Read Noise from DXOmark "Full SNR" data . 2

Started Oct 31, 2013 | Discussions
Mikael Risedal
Mikael Risedal Veteran Member • Posts: 4,644
Read Noise from DXOmark "Full SNR" data . 2

Conclusion?

Now when  the storm seems to have subsided, did you come to any conclusion ?

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DSPographer Senior Member • Posts: 2,483
Re: Read Noise from DXOmark "Full SNR" data . 2

First of all the original point of the thread was I provided a way to get read noise, full well capacity, and PRNU from DXOmark's "Full SNR" plot data:

http://www.dpreview.com/forums/post/52400156

Now these plots have already been parameterized by these 3 factors by DXO, so when you correctly fit any three points on the plot, you can generate a curve that goes *exactly* through all points on the plot (to double precision accuracy) using this noise model:

noise^2 = n^2 + m*x + G * m^2 * x^2

x : fraction of saturation count
G : pixel gain variance (PRNU^2)
m : saturation count
n : read noise

Now bobn2 had previously created the sensorgen.info website to list these parameter values, and more, as derived from the DXOmark plots. So why did I provide this alternative method?

Unfortunately, while very generous of bobn2, the sensorgen data has a few issues:

First of all the fit he gets is usually slightly different than the exact fit. This is odd, because that means his fit doesn't go through the points on the plot. This error, while odd, seems to usually be small.

More seriously, sometimes his plots differ wildly in the parameter values from the parameters that would generate DXO's plot. For instance, the Nikon D800 at ISO 100 is listed with a read noise of 2.7 e- when the correct vale is 4.55 e-, and the Canon 60D at ISO 3200 is listed with a read noise of 4.1 e- when it should be 2.66 e-. These values are so far off that I wonder if something went wrong in his script for pulling down or parsing the data.

Another issue is that the DXO fit itself yields erratic values for read noise when the full well count is below 1000 e-. (This can be seen by observing the trend in how the parameters change as the ISO increases for all cameras.) Since the sensorgen table which summarizes the minimum read noise for the cameras includes these erratic values, the table is not useful.

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DSPographer Senior Member • Posts: 2,483
Re: Read Noise vs Pixel Pitch

The thread also took a side track in a discussion about normalizing read noise per sensor area when bobn2 posted the following scaling law:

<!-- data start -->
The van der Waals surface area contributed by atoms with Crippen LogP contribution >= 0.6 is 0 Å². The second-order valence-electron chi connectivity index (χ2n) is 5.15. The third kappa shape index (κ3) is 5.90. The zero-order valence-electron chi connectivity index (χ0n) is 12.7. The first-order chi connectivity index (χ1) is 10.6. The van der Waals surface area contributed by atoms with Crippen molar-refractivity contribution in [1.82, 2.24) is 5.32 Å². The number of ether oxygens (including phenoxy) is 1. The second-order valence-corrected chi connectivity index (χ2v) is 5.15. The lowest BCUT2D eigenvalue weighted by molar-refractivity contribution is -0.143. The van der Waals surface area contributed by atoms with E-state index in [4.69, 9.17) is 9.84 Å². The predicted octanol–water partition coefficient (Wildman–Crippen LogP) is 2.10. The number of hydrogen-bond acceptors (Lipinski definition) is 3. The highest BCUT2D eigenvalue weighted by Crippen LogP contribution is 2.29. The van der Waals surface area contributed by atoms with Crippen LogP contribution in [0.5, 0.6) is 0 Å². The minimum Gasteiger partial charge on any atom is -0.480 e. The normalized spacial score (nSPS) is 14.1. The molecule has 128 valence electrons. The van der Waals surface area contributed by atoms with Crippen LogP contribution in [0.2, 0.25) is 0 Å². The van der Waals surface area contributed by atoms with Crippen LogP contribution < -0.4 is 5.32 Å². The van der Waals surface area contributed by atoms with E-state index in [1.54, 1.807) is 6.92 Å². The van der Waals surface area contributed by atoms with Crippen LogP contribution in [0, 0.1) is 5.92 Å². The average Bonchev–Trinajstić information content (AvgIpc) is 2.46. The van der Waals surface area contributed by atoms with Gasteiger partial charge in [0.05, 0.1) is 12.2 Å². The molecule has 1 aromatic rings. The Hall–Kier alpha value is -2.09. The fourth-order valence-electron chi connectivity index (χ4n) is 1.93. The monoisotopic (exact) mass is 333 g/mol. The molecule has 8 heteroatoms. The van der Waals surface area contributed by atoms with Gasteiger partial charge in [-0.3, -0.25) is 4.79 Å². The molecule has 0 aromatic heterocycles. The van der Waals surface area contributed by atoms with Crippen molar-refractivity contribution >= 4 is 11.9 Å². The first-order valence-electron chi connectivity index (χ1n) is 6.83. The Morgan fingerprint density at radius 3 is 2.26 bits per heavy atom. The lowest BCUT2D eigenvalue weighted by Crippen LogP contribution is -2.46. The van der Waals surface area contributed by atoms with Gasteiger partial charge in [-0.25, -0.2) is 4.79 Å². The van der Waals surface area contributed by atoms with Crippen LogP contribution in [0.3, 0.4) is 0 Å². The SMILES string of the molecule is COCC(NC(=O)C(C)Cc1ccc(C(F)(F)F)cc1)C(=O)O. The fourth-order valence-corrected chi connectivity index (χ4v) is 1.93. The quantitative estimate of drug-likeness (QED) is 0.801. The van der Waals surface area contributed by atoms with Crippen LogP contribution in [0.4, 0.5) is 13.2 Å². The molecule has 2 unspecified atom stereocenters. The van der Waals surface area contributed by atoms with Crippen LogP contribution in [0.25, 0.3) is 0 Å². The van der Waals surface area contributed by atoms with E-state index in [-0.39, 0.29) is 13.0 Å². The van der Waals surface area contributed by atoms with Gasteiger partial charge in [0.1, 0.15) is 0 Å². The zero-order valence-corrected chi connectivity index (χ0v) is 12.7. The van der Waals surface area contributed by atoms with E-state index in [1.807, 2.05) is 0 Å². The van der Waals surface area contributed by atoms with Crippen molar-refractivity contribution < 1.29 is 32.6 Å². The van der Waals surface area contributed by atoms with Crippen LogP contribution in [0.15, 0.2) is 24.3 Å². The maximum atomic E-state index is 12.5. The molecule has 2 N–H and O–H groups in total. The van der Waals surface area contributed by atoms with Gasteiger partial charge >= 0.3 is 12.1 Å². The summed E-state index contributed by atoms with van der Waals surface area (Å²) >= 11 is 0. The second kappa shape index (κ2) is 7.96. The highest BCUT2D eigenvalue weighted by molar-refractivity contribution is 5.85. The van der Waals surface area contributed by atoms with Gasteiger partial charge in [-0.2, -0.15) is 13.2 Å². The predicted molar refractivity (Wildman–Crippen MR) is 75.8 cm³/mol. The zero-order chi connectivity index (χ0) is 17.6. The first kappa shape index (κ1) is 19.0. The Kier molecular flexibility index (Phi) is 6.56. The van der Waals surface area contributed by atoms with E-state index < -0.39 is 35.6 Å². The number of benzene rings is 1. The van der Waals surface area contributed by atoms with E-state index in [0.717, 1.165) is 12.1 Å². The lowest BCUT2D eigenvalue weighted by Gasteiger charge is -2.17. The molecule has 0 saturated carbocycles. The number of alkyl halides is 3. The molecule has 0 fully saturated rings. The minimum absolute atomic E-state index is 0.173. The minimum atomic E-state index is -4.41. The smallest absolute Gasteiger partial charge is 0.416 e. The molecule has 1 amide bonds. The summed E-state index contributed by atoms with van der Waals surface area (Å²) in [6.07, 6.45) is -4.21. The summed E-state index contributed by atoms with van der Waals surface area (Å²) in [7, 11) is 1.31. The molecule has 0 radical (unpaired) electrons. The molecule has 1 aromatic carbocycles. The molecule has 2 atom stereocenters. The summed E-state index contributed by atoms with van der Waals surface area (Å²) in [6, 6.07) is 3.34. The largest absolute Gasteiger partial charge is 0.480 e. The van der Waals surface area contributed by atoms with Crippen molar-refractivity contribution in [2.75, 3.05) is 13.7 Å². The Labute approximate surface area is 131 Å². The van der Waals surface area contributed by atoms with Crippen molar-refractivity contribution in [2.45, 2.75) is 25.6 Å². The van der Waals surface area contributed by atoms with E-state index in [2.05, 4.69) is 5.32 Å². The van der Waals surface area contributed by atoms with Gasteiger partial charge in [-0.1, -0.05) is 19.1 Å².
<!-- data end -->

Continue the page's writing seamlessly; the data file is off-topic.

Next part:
"I think that input referred read noise, that is expressed in 'electrons' is fundamentally affected by the 'gain' (charge/voltage factor) which in turn is controlled by the capacitance of the SF and floating diffusion. That in turn is controlled by the area. So, if we want to isolate the effect of one variable (there are of course many) then we need to look at how things change if you change just that variable. So if you use the same process, same design and simply do a uniform geometrical scale than the capacitance of the read node will fall proportional to area, and so will the read noise."

He then added this caveat:
"Now of course, there are many more variables, and designers don't make pixels smaller simply by scaling, and in some cases are constrained by process limits"

But he then goes on to imply this is the reason for the improvements in read noise:
"(though for those that claim that they must always use design rules on process limits, it's notable that Canon made a three-fold reduction in pixel area, while reducing read noise (co-incidentally, three fold) and increasing QE, using the same 500nm process)."

Now bobn2 and I had discussed this before. The issue was not that we disagreed about what happens for a given scaling rule, it was which scaling rule was relevant when discussing how read noise varies with pixel size. He felt the law above was most relevant; and I felt that for a given generation designers would be most likely to use a minimum effective gate length for the critical SF transistor based on process capability (note that improvements in effective gate length are still possible within a single process as it matures), and vary the gate width to achieve the FD capacitance needed for the desired full well capacity. Using arguments based on transistor thermal noise bob's model suggests that read noise should scale by pixel area, and my model suggests read noise could be independent of area.